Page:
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Ely
Ely, Counselor at Law
Category: Estate Law
Satisfied Customers: 102143
Experience:  Fully licensed attorney in Texas in private practice.
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Im not sure what type of attorney I need. But here goes...my

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Im not sure what type of attorney I need. But here goes...my mom is a widow, and is 77. I have noticed that she is losing her memory. I have one other sibling. I am afraid that my sister is trying to hide or move the money that is in my mothers name into accounts that are in her and my mothers name. My mom has no will and is not interested in doing one. She tells us that everything she has to to be shared equally between me and my sister. That would be fine however, my sister is not easy to get along with. My sister does not have any Power of Attorney to move this money around. In 2005 my mother did create a revocable living trust that she did add to several bank accounts, the house and stock accounts. She mentioned to me that I am the executor of her estate. However, since then I have proof that my sister has taken out the money in those accounts and put them in an account that has her and my mothers name on it. When I ask my mom, she really has no idea what is going on, she has lost control of her accounts because of her memory loss. As her executor of her estate, I have no idea as to what is going on. What is the best way to protect my self from my sister taking everything? What can I do now to prevent this from getting worse? What kind of attorney, if any do I need? I live in New York. Thanks so much for your help!
Hello friend. My name is XXXXX XXXXX welcome to JustAnswer. Please note: (1) this is general information only, not legal advice, and, (2) there may be a slight delay between your follow ups and my replies.

I am sorry for your family's situation.

At this point, what someone in your situation may wish to do is to file to be her adult guardian under New York's Article 81 law. Essentially, this would allow you to act in her name, much like a parent to a child. For a quick overview of guardianship see here, for an in-depth explanation see here, and for forms see here.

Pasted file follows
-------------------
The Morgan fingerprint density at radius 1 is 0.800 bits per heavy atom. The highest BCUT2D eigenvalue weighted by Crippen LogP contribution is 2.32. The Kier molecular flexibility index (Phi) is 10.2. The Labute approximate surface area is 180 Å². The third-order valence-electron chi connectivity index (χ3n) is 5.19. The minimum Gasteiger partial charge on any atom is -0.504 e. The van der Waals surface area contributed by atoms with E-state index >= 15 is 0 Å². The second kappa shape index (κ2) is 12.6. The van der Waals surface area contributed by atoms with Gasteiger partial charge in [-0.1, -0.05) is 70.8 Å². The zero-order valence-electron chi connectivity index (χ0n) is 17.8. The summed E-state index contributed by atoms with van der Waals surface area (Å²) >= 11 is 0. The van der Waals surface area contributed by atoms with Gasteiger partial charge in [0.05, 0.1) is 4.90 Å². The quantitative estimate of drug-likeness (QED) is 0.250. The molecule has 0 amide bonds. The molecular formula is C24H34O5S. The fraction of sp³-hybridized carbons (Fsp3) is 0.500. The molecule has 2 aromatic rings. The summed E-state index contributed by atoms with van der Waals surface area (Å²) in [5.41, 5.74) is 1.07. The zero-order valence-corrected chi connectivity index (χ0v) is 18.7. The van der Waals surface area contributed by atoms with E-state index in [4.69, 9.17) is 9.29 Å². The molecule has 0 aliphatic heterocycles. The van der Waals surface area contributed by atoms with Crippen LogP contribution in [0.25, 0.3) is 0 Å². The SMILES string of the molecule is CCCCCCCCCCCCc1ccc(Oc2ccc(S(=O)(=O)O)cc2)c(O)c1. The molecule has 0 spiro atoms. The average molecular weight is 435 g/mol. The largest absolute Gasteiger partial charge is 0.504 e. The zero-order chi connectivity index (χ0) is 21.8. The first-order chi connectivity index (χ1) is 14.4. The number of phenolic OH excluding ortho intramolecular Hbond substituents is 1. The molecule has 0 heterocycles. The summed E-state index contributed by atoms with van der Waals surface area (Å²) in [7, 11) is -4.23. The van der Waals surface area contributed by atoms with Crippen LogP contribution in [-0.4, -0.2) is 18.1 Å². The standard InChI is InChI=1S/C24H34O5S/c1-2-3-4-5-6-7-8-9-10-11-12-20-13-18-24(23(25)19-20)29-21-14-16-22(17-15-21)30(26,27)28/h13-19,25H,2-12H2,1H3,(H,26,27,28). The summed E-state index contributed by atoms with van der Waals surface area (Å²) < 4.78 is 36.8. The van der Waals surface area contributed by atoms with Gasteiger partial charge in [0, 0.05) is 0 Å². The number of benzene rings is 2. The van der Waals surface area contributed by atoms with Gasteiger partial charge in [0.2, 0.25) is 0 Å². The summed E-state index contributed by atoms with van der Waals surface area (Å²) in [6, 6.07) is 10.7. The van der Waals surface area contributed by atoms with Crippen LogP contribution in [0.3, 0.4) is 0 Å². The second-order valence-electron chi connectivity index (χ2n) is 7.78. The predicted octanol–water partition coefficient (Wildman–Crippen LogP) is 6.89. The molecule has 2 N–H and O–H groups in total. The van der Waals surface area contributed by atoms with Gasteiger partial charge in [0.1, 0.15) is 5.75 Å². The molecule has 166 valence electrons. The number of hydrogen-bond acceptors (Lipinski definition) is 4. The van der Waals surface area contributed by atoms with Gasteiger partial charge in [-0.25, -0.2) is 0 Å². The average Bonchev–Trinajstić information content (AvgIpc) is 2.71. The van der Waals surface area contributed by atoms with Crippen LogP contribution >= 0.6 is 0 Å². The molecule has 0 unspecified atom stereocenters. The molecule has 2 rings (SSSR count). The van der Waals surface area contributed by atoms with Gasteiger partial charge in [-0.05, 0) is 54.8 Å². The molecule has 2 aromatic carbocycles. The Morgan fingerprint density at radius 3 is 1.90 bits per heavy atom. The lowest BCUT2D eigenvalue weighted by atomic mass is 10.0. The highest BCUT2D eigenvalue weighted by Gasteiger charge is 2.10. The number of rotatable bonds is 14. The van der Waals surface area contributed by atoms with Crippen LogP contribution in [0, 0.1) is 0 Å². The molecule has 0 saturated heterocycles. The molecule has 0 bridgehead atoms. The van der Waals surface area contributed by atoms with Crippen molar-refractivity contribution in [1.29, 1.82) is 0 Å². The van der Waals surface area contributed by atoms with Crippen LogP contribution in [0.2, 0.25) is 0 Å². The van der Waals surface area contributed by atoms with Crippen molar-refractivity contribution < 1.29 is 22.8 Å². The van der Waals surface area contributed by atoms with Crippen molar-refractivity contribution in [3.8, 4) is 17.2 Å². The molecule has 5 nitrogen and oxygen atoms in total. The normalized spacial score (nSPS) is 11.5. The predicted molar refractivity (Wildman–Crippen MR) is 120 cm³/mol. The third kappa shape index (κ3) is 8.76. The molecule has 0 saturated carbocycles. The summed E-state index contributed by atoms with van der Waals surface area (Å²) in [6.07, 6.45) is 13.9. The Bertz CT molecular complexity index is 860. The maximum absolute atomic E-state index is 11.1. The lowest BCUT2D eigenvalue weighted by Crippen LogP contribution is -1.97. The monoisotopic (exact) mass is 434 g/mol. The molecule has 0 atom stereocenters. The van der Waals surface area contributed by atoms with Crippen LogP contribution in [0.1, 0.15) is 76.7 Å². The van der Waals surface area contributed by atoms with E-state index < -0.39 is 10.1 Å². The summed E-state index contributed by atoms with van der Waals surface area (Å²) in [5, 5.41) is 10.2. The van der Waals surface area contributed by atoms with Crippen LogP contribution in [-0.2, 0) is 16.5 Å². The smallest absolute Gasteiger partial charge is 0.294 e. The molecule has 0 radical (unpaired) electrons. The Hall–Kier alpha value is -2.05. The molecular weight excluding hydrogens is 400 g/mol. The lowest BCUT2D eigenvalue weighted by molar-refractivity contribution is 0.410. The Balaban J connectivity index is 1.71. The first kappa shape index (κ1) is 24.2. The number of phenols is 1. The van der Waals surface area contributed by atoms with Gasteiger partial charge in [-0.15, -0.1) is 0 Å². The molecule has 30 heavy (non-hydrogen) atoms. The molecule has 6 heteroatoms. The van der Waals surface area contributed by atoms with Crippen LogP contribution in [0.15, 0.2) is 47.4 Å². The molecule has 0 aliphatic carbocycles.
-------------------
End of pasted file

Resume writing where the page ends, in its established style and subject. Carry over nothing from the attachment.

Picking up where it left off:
Adult guardianship is when an adult cannot take care of themselves (due to mental/physical illness, etc) and a caring party files to seek guardianship. If the Court approves, then the caring party becomes the GUARDIAN and may make decisions on behalf of them.

You may file in court for this - anyone can. You'd have to serve all interested parties (immediate family members) as well as him. The individuals can simply not answer, object, object and request themselves to be named guardian, or approve. The Court makes a final case by case decision. If your sister challenges this matter, you'd have to convince the Court that your mother needs guardianship and from what you've described, the Judge may agree.

This is for the overall matter. As for the revocable trust, once guardian, you may wish to revoke the trust, or, (while guardian or even before) file in Court to remove her as trustee and have yourself appointed as the trustee, so you can have control of the trust.

Finally, she can be made to pay back any money she wrongfully transferred without authority or maliciously.

What kind of attorney, if any do I need?

An attorney is highly recommended. You would need an ESTATE or a FAMILY LAW attorney. May I recommend the NY Bar referral program - here. The attorneys are vetted and qualified. You should be able to find an attorney you are confident with and whom you can trust, and who is available ASAP.

I hope this helps and clarifies. Best of luck.

Gentle Reminder: Please use the REPLY button to keep chatting, or RATE my answer when we are finished. Kindly rate my answer as one of the top three faces and then submit, as this is how I get credit for my time with you. Rating my answer the bottom two faces does not give me credit and reflects poorly on me, even if my answer is correct. I work very hard to formulate an informative and honest answer for you; please reciprocate my good faith. (You may always ask follow ups at no charge after rating.)
Customer: replied 4 years ago.

Thank you for your informative reply. Im not sure if its the right time at the moment to pursue a guardianship, she has just begun to lose her memory.


How does the fact that I am the current executor to her estate help with this problem. When she passes away, how will it be know that I am her executor. She has no will.



Friend,

Thank you for your informative reply

You are most welcome.

Im not sure if its the right time at the moment to pursue a guardianship, she has just begun to lose her memory.

I think that this may be the perfect time, actually - better now than when the matter gets out of hand completely.

How does the fact that I am the current executor to her estate help with this problem. When she passes away, how will it be know that I am her executor. She has no will.

You are not the automatic executor. Without a will, the Court will appoint whoever is deemed best, XXXXX XXXXX because she had stated that she wants you to be the executor will not be so if you cannot provide a written document where she mandates this, signed, with witnesses.

As such, the sister may possibly get the executor power, which may be even worse. However, if you are the guardian, then you are more likely to receive executorship.

Gentle Reminder: Please use the REPLY button to keep chatting, or RATE and submit your rating when we are finished.
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